Much of my journey of how to get over being molested as a child, has been learning about the effects the abuse has had on my life. I still have body memories, I'm still afraid of people, but at least the nightmares are fewer now, and for the most part, I sleep better. I know now how important sleep is to my well-being, so when I'm having trouble sleeping I use sleep medications.
My feelings of worthlessness are a daily battle and it doesn't take much for me to convince myself that I'm a useless person. I get defeated easily and am frequently overwhelmed to the point where I can't cope. Much of what I do to stay on the track to wellness is accepting that I can't take on the world at this moment, and allowing myself to forgive what I see as my inadequacies. I try not to compare myself to others because that gets me wrapped up in the self-talk about how I have no useful purpose in life.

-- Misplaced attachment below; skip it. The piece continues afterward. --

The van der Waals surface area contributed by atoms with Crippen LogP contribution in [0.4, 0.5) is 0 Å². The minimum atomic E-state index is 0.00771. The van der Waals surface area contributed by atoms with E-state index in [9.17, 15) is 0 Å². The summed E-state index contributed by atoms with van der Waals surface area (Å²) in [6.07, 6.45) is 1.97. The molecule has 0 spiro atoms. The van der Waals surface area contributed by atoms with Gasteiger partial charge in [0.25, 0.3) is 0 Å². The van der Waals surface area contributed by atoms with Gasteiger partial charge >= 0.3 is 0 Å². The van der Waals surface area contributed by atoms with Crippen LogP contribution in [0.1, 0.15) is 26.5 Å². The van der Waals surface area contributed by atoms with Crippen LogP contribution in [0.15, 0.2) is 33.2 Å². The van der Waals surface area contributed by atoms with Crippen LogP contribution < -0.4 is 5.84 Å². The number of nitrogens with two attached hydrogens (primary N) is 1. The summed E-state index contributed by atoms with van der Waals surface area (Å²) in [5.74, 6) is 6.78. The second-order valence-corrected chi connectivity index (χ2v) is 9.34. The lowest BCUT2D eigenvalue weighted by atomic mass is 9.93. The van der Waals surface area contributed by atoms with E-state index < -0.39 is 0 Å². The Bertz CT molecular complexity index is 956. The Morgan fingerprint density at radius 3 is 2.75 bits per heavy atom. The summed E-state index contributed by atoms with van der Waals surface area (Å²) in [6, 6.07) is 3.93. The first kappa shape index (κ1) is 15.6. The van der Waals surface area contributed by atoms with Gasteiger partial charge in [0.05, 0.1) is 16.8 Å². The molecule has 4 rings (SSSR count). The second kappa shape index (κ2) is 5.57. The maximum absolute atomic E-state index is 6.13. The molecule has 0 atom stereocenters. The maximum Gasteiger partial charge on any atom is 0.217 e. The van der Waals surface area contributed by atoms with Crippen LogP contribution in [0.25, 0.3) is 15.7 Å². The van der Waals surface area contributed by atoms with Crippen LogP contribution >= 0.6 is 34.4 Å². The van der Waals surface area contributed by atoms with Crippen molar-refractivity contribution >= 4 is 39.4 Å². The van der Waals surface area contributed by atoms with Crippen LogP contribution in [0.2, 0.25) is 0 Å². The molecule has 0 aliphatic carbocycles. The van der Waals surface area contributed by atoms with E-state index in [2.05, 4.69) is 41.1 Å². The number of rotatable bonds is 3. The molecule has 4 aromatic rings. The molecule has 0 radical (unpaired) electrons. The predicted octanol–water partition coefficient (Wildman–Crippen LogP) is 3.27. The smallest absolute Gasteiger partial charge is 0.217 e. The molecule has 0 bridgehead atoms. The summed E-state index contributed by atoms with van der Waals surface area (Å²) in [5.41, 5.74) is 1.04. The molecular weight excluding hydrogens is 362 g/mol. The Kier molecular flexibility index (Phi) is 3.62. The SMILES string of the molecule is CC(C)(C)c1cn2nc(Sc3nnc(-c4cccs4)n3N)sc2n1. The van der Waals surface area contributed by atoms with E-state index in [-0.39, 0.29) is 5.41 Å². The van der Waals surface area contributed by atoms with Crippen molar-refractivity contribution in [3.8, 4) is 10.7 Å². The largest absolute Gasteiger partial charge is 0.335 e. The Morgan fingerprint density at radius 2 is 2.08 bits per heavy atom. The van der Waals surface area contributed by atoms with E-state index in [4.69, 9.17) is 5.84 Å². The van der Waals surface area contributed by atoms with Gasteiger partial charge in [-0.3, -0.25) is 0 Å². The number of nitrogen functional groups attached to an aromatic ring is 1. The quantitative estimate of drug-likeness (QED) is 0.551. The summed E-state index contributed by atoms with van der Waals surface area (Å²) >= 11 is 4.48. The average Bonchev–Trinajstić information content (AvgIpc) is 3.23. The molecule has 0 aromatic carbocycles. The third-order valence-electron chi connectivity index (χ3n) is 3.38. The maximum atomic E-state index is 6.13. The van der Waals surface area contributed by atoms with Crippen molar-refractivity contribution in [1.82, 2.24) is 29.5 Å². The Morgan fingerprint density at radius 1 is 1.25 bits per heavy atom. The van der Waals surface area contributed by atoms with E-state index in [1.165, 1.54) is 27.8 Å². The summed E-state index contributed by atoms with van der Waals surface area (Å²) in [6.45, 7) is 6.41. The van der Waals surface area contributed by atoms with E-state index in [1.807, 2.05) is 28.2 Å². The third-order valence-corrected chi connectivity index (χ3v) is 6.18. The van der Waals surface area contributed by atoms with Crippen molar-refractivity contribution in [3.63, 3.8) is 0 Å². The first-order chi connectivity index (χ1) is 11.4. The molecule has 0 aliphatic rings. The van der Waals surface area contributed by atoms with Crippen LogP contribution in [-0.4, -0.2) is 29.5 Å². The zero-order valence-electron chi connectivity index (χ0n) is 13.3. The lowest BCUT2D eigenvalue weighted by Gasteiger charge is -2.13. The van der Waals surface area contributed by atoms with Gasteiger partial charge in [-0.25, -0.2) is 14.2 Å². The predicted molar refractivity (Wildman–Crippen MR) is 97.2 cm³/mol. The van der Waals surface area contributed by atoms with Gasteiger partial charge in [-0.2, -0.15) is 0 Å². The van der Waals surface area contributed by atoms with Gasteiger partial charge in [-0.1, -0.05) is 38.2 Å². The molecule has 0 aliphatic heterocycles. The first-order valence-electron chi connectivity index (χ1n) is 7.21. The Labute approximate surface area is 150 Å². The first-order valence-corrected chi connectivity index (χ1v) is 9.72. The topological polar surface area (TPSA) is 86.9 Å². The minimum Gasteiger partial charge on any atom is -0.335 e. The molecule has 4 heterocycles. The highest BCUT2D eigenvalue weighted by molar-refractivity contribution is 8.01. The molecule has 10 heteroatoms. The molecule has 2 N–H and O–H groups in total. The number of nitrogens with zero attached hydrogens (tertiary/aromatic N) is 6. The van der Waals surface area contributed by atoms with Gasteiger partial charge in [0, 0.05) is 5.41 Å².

Some people do recover from PTSD, but others go on to suffer for years. There isn't any cure for it, and most of the help is aimed at managing the symptoms. I have frequent, intense fear responses daily. Now that I know what my triggers are I can manage them better, but sometimes they hit me out of the blue. I have different intensities of triggers where at times, I am frozen in fear for around 20 minutes and other times the trigger is so bad I end up in bed, in an almost comatose state, for a few days. Learning about these triggers has been a major step for me. Honestly, I thought I was normal and everyone went through what I do. Finding out that my experiences weren't normal was life changing for me.